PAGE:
Animal Welfare

Who died for your coat?

Every year, billions of animals suffer and die for clothing and accessories. Skin is used to make leather, birds' feathers are ripped out of their skin and many other animals are caged for life before being killed for their fur. Sheep and goats are often mistreated cruelly by workers shearing them for their wool or for cashmere and mohair.

All in the name of fashion. No matter the type of material or where it comes from, if the process involves an animal, it involves horrific cruelty.[1]

With so many other vegan options that are just as good, we all should be turning our back to traditional materials and respecting animals.

photo: Shutterstock

Fur Industry

The fur industry - not a necessity and very unnecessary!

Whether it came from an animal on a fur farm or one who was trapped in the wild, all fur has caused an animal tremendous suffering and took away a life.

Animals on fur farms spend their entire lives confined to cramped, filthy wire cages. Fur farmers use the cheapest and cruelest killing methods available, including suffocation, electrocution, gas and poison. Millions of wild animals are brutally trapped and killed every year including coyotes, wolves, racoons, bobcats, opossums, nutria, beavers, otters, and other fur-bearing animals. Furthermore, often animals are still alive when workers hang them up by their legs to skin them.

Did you know that the term faux-fur is often used as a marketing term and actually means that real fur from cats and dogs was used. [2]


photo: PETA

Leather Industry

V for Versatile, V for Vegan Leather. Vision for the future.

Leather can be made from cows, pigs, goats, and sheep; exotic animals such as alligators, ostriches, and kangaroos. Shockingly, even dogs and cats are slaughtered for their meat and skin in China and exported around the world. Due to its lack of labelling, you never really know the origin of leather or what type of animal was killed for it.

Developing countries are the number one producer of leather where animal welfare laws are non-existent. For example, a PETA investigation found that workers break cows’ tails and rub chilli peppers and tobacco into their eyes in order to force them to get up and walk after they collapse from exhaustion on the way to the slaughterhouse.[3]

Check out ECOLOOKBOOKS vegan clothing guide for a list of fashionable yet compassionate clothing brands.

photo: Shutterstock

Silk Industry

Silk - there is a worm free option!

Silk is the most luxurious fibre of all, it is soft, light and very durable but 6,600 silkworms are killed to make just 1kg of silk. Silk derives from the cocoons of larvae, so most of the insects raised by the industry don’t live past the pupal stage, as they are steamed or gassed alive inside their cocoons.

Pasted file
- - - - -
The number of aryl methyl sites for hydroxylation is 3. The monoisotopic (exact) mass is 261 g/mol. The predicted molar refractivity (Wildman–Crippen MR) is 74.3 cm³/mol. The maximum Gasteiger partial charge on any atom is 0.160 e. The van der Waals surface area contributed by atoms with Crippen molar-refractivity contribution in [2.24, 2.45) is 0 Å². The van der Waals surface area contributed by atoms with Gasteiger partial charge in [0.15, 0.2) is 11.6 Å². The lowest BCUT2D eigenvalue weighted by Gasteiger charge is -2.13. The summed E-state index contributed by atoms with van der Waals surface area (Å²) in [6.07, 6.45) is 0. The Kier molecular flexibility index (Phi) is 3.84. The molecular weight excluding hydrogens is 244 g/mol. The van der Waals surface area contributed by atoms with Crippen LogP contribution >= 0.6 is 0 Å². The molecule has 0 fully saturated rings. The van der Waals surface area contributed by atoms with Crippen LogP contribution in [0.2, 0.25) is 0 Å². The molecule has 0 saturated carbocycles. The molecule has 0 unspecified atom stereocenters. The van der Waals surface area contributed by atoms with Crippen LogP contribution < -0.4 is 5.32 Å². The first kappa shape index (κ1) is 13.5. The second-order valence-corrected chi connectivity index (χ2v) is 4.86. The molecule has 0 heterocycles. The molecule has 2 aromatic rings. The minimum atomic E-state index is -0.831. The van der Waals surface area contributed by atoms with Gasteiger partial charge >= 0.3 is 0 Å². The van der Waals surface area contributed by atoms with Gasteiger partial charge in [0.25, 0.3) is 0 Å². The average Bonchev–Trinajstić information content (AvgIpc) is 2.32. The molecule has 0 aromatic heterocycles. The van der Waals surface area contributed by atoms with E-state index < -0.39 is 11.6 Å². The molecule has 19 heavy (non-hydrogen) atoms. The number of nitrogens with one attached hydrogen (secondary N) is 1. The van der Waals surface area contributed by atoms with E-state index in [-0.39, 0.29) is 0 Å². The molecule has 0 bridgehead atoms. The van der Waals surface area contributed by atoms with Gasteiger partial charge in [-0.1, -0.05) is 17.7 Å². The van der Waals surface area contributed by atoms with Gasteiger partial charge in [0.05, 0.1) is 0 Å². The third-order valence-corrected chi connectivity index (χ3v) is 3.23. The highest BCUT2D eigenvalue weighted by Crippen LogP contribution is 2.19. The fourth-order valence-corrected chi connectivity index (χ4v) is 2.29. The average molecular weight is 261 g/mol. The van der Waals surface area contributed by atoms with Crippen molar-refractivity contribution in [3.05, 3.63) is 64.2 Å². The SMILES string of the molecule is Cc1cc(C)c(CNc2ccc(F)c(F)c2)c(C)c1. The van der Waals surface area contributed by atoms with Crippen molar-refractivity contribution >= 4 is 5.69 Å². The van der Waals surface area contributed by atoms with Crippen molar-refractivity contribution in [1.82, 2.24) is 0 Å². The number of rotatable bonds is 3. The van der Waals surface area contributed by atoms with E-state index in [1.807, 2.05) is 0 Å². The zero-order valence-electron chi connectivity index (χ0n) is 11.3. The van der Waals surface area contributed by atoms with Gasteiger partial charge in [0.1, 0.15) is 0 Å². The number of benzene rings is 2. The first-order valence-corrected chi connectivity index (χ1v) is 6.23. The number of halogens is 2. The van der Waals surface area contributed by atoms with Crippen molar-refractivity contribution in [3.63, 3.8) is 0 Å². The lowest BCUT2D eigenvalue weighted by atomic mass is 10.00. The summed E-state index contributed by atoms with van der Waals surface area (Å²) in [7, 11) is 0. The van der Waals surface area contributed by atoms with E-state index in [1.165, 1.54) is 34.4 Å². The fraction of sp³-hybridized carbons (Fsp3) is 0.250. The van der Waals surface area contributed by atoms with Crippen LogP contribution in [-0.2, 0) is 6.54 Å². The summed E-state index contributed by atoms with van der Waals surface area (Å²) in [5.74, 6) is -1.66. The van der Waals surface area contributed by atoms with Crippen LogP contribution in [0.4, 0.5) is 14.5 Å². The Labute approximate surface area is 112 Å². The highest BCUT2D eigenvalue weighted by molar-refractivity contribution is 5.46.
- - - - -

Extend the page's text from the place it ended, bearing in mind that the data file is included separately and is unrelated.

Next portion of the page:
However, Peace silk production doesn't involve suffering or killing the worms. In fact, the process of degumming the raw silk is done using natural soap, which is also not harmful to the workers.[3]

Also known as Plant Silk, these fabrics are made from plant fibres and are by-products of food waste such as soya bean proteins. Silk fabrics are biodegradable, durable and can be treated easily with eco low-toxic dyes and pure plant dyes with outstanding colour depth that minimise water waste.[4]


photo: Shutterstock

Wool industry

Contrary to common belief- sheep don't need to be sheared!

Without human interference, sheep naturally grow just enough wool to protect themselves from cold to even hot temperatures.

Shearers are usually paid by volume, not by the hour, which encourages fast work without any regard for the welfare of the sheep. In many cases, workers manhandle the sheep cruelly, often ripping off their ears and tails in their haste. These injuries goes untreated and sheep are left suffering and in a lot of pain.

Cashmere is made from the soft undercoats of cashmere goats and follows a similar process to that of sheep. The goats can either be combed by hand or sheared. Cashmere is now also being combined with the fur of Australian possums, who are hunted for their coat, to create a material called “Perino.” [5]

Not to forget- the shocking shearling process.
Contrary to what many consumers think, “shearling” is not sheared wool; it is actually the sheep’s skin tanned with the wool still attached to it. “Shearling” refers to the sheep who has been shorn just once and a shearling garment is made from a sheep or lamb shorn shortly before slaughter. It can take dozens of individual sheep skins to make just one shearling garment such as boots, rugs, seat warmers and home accessories and decorations.

No amount of fluff can hide the fact that anyone who buys wool supports a cruel and bloody industry. There are plenty of durable, stylish, and warm fabrics available that aren’t made from wool or animal skins.[4]